Re: Confusion over 777 variants.

From:         "Stefano P. Pagiola" <Spagiola@worldbank.org>
Date:         02 Dec 1997 13:23:31 -0500
Organization: WorldBank
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Karl Swartz wrote:
> ... the first two A300s built (A300B1 models -- add yet another
> to your list!) were 167'2" (50.97m) long.  The A300B2 and A300B4 were
> stretched to 175'11" (53.6m).  The slight difference you mention is from
> these versions to the current -600 models, which have a 21" (0.52m) plug
> aft of the wing along with the A310's rear fuselage and other changes.
> To make it even more confusing, the early versions are often referred
> to as simply an A300B4 (or A300B2) while the current models are called
> A300-600.  Yet the *correct* designation for the current models is
> A300B4-600!
> We could further confuse things by talking about the A300B4-2C, which
> was rechristened A300B4-200, and various other early designations.  To
> really make a mess, how 'bout the A300B10 and A300B11, which developed
> into the A310 and A340, respectively?  :-)


The complicated aspect of the Airbus naming scheme is that they changed it
several times. In the beginning, there were the B1, B2, and B4 models. As
you noted, the B1 is shorter. The B2 and B4 are the same length, but the
B4 has a higher gross weight. Initially, variants were specified with dash
numbers such as -1C or -2C. There was also a B2K-3C. Later, this was
changed to a system of dash numbers based on -yxx where y is the basic
variant, and xx is a code for the engine type. Thus a B4-203 is a B4
model, variant 200, with GE CF6 engines. But the old numbering scheme is
still cited in many places. To complicate things, unlike Boeing aircraft,
the designation of Airbus aircraft does change if the aircraft is
modified. As Karl noted, designations of Boeing aircraft never change once
the aircraft is built. So the 747-451s that United has remain -451s
because they were initially built for Northwest (Boeing customer code 51)
even though right now they have very little in common with other -451s and
much in common with United's own -422s.  Not so on Airbus aircraft. Do the
appropriate mods, and a -103 can become a -203. Airbus has since
standardized on the -yxx scheme, where y now indicates the basic model
(series 100, 200, etc) rather than sub-model, but the logic remains the
same.

> McDonnell-Douglas made it easy with the DC-10.  There are just four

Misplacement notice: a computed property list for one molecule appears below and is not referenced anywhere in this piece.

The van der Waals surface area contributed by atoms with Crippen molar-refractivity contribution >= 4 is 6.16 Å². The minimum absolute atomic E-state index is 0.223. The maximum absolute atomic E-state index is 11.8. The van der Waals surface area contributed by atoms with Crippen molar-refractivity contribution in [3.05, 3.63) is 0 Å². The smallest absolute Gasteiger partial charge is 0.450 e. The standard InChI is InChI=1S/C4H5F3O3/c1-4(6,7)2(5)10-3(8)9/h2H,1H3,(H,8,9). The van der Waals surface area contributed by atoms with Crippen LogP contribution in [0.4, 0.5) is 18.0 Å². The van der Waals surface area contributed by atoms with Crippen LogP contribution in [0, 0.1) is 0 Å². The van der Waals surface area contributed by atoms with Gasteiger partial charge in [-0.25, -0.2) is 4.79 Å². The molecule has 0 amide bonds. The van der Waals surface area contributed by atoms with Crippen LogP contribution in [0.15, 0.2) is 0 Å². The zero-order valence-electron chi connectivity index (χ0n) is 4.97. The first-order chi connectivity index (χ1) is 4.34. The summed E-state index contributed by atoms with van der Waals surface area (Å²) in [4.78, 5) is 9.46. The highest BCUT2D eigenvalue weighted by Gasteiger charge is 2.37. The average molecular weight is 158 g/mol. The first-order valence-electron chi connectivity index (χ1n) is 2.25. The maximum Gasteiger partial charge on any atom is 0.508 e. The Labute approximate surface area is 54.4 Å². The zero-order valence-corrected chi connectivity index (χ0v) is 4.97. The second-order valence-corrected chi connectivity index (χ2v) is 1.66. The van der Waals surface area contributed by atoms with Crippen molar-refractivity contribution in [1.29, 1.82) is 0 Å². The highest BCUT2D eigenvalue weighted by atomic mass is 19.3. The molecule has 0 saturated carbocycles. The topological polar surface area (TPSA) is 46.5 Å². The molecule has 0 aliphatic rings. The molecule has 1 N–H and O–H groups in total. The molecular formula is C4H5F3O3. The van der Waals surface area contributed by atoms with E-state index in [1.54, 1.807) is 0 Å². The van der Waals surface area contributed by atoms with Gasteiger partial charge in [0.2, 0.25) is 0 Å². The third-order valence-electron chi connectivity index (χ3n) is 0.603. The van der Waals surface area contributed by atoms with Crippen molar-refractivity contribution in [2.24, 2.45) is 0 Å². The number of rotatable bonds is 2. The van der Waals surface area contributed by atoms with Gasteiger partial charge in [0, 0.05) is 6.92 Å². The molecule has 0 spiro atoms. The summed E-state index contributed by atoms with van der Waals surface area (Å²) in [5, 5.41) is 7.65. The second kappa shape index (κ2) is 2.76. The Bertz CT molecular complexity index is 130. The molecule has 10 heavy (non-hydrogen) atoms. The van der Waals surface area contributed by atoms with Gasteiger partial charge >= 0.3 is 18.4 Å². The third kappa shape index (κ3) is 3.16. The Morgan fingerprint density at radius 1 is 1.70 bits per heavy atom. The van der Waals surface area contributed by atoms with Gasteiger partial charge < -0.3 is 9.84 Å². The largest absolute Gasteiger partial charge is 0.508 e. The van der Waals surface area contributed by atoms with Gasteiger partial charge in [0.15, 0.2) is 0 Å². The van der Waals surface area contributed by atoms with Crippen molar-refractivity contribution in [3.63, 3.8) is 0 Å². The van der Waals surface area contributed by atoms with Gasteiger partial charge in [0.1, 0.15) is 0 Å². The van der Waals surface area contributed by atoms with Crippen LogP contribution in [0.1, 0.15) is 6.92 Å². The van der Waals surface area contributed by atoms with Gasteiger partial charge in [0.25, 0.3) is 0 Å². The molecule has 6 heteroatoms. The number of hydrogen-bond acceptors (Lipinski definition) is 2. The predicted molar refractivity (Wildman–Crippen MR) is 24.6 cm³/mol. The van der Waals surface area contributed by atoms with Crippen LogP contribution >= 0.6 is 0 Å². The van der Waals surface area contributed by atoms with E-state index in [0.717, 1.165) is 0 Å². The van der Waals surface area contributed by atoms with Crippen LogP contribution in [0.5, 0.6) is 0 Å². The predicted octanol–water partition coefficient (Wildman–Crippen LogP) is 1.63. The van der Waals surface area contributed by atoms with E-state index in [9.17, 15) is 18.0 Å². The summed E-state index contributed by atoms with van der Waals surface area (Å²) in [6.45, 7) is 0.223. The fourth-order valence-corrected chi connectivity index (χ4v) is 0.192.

> models:
>    -10   medium-range model
>    -30   long-range model
>    -40   -30 with JT9D engines
>    -15   -10 with high-rated engines from the -30
> Or is it easy?  Two DC-10-30s can be very different indeed, despite
> having the same model designation.

You forgot the DC-10-30ER. And of course, we'll soon be getting
MD-10s. But you're right, the Douglas designations were quite simple. On
the DC-9, the second digit of the dash number indicates the variant,
distinguishing the -31 from the -32 (higher gross weight variant), for
example. And here too, the designation changed if the aircraft was
modified. When they switched to MD-, however, this system got all mucked
up. You're right that two DC-10-30s can be very different (ask ValuJet
about their fleet of DC-9-30s). But so can two 747-451s. If the
designation isn't going to change once the aircraft leaves the factory
door, why not keep it simple?

To my mind, the current Airbus scheme is the most logical and informative
of the current schemes. By looking at an Airbus designation such as
A320-231 I can see both the series (200) and the engine (V2500, and if I
had a better memory I'd be able to say exactly which dash number of the
V2500). Moreover, the dash number tells me about the aircraft's CURRENT
state, not the state it was in when it left the factory. A Boeing
designation such as 747-451 also tells me the basic series (400), but
beyond that it only tells me who the aircraft was originally built for
(Northwest), and there are so many customer codes anyway that keeping
track of them all is near-impossible. It doesn't tell me anything else
about the aircraft. If I had encyclopedic knowledge, I might know which
engine type Northwest specified, and so what engine the aircraft is likely
to have.  Even major post-delivery modifications would not be reflected in
the designation, however, except informally eg 747-123 (F).

And as long as we're expressing opinions, let me add that I personally
dislike the ER and IGW suffixes that seem to be all the rage these days.
Consider a 777-200. There already is a -200IGW (formerly known as -200B).
But what happens if they go ahead with the -200X? That will involve a
further increase in gross weight. What will they call that? And will it
still make sense to call the -200IGW an IGW when there's an even higher
gross weight model around? If Boeing had stuck with -200A, -200B, etc,
then -200C would have been a natural progression. And what of the
767-400ER?  There is no 767-400, just a -400ER. Excuse me, but that's
"extended" compared to what?

Stefano Pagiola
--
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